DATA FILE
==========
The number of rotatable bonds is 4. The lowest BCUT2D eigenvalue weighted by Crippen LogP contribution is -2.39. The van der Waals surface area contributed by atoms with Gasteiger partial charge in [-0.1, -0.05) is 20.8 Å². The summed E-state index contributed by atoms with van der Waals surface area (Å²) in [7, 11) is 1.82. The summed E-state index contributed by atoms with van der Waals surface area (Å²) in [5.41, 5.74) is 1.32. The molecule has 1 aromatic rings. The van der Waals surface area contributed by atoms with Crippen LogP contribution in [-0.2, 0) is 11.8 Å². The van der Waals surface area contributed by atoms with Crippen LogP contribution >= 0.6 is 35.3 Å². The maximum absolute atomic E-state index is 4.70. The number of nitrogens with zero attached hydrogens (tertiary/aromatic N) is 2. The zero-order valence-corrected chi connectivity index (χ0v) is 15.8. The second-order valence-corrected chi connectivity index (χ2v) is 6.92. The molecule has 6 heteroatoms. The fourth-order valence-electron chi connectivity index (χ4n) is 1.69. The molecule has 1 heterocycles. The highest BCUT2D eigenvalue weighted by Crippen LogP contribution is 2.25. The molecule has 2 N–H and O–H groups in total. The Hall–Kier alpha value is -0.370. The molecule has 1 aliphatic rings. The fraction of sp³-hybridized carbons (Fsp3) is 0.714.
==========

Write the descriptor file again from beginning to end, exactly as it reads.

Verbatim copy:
The number of rotatable bonds is 4. The lowest BCUT2D eigenvalue weighted by Crippen LogP contribution is -2.39. The van der Waals surface area contributed by atoms with Gasteiger partial charge in [-0.1, -0.05) is 20.8 Å². The summed E-state index contributed by atoms with van der Waals surface area (Å²) in [7, 11) is 1.82. The summed E-state index contributed by atoms with van der Waals surface area (Å²) in [5.41, 5.74) is 1.32. The molecule has 1 aromatic rings. The van der Waals surface area contributed by atoms with Crippen LogP contribution in [-0.2, 0) is 11.8 Å². The van der Waals surface area contributed by atoms with Crippen LogP contribution >= 0.6 is 35.3 Å². The maximum absolute atomic E-state index is 4.70. The number of nitrogens with zero attached hydrogens (tertiary/aromatic N) is 2. The zero-order valence-corrected chi connectivity index (χ0v) is 15.8. The second-order valence-corrected chi connectivity index (χ2v) is 6.92. The molecule has 6 heteroatoms. The fourth-order valence-electron chi connectivity index (χ4n) is 1.69. The molecule has 1 heterocycles. The highest BCUT2D eigenvalue weighted by Crippen LogP contribution is 2.25. The molecule has 2 N–H and O–H groups in total. The Hall–Kier alpha value is -0.370. The molecule has 1 aliphatic rings. The fraction of sp³-hybridized carbons (Fsp3) is 0.714.